Inclusion-Exclusion, Union of Rectangles, and Observation to use Brute force.
Given a set of position of K lights in a N*N grid having bottom left corner at (0,0) and top right corner at (N-1,N-1). Each street light can be oriented to one of the four ways bottom left, bottom right, top left, and top right. When the street light is oriented toward a corner, it lights the whole rectangle formed between the position of the light and the corner point.
Determine whether it is possible to light the whole grid or not.
- If K \geq 4, It is always possible to light the whole grid.
- Otherwise, we can try all combinations of directions assigned to lights and check if any combination leads to lighting whole grid or not. If any combination lights the whole grid, the answer is YES, otherwise answer is NO.
Brace yourself for the shock, because the answer is always YES whenever the number of street lights is \geq 4.
Let us take two points. We direct two lights towards diagonally corners as in the image. The white circles represent the position of chosen points.
Now, the only regions left to be covered are the two white regions at corners. We can divide the covered regions into four type of regions, represented by each color in the image.
Any point in the purple region can be used to light any of the two uncovered regions. Any point in red regions can cover the top left uncovered region while points in the blue region can cover bottom right uncovered region. Points in the black region cannot cover either region alone.
Now, Points in the black region are useless, so ignore them.
If we have all the points in either red region or in the blue region, we are unable to cover both uncovered regions simultaneously.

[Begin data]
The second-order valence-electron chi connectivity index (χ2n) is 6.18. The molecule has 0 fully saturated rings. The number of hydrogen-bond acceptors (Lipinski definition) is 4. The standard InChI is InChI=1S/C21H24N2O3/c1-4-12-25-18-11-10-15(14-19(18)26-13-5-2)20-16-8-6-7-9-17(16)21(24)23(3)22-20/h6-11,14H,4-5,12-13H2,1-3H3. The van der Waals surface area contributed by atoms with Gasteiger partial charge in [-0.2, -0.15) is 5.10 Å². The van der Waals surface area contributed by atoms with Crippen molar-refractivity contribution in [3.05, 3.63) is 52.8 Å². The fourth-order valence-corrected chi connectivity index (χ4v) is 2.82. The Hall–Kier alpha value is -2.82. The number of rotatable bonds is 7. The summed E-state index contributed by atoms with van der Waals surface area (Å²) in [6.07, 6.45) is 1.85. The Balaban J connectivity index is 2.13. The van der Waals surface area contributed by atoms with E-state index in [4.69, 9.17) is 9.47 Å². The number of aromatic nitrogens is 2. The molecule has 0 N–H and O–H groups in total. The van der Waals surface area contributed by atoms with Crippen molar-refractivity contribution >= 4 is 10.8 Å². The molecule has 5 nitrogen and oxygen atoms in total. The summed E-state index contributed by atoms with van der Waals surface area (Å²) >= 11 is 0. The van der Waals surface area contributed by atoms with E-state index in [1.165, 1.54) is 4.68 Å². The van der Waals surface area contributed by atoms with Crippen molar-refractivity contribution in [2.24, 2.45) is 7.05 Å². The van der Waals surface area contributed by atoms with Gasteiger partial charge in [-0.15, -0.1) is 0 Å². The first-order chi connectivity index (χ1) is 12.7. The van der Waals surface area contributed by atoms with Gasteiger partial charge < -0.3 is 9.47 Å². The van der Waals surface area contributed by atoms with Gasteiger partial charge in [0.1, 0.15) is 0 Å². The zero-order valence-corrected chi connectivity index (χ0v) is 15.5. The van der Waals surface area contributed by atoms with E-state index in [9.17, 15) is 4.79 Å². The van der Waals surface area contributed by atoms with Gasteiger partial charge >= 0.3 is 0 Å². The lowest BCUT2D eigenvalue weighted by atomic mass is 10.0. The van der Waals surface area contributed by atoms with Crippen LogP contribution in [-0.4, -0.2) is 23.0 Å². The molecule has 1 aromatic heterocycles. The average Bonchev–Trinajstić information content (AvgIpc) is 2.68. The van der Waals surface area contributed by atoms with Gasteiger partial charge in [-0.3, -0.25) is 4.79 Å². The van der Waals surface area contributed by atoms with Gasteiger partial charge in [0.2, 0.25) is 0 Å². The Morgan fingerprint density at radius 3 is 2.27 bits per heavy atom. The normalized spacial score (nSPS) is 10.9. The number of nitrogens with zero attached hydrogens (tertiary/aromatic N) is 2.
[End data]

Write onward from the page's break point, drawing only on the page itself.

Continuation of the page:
But, it can be seen that when we have K \geq 4 and we try all combinations of a pair of points and assign them directions like shown in the image, we will have at least one case where all points are not inside the red region or in the blue region only.
Hence, we can simply print YES when we have K \geq 4.
Case when K < 4
So, Now for K < 4 we shall try all combinations of directions.
When assigned a particular direction, it shall be covering a rectangle area formed by the light source and one of the corner. We want the whole grid to be covered. This way, if we have direction assigned to all lights, the problem becomes to check if the union of K rectangles cover the whole grid or not. But checking union is not really a simple thing.
But Since we know, that all our rectangles lie inside the grid, then if the union of K rectangles covers the whole grid, union of rectangles actually coincide with grid and thus, have the same area. We can also prove, that if the area of the union of rectangles differs from the area of the grid, the union of rectangles doesn’t cover the grid.
So, all we need is to find the area of the union of rectangles. It can be done in the same way we do in set theory, Union and Intersection of sets.
If we have two rectangles, Area of the union is given by Area of first rectangle plus area of second rectangle less area of intersection of both rectangles.
If we have three rectangles, Area of the union becomes the sum of areas of rectangles less sum of areas of intersections of all pairs of rectangles plus the area of intersection of all three rectangles.
We may generalize this to the larger number of rectangles if we want to.
This way, we try all combinations, calculate the area of the union of rectangles. If the area of the union for any combination is same as the area of the grid, we can cover the grid. Otherwise, we cannot.
For reference, Area of Union of N rectangles can also be calculated much faster than O(2^N) as discussed in this blog, though it suffices to calculate it by inclusion-exclusion since K is small.
Time complexity is O(T*4^3*2^3) in the worst case when we have K = 3 in all test cases. The number of ways to assign directions is 4^K while calculating union of K rectangles takes 2^K time.
AUTHOR’S AND TESTER’S SOLUTIONS:
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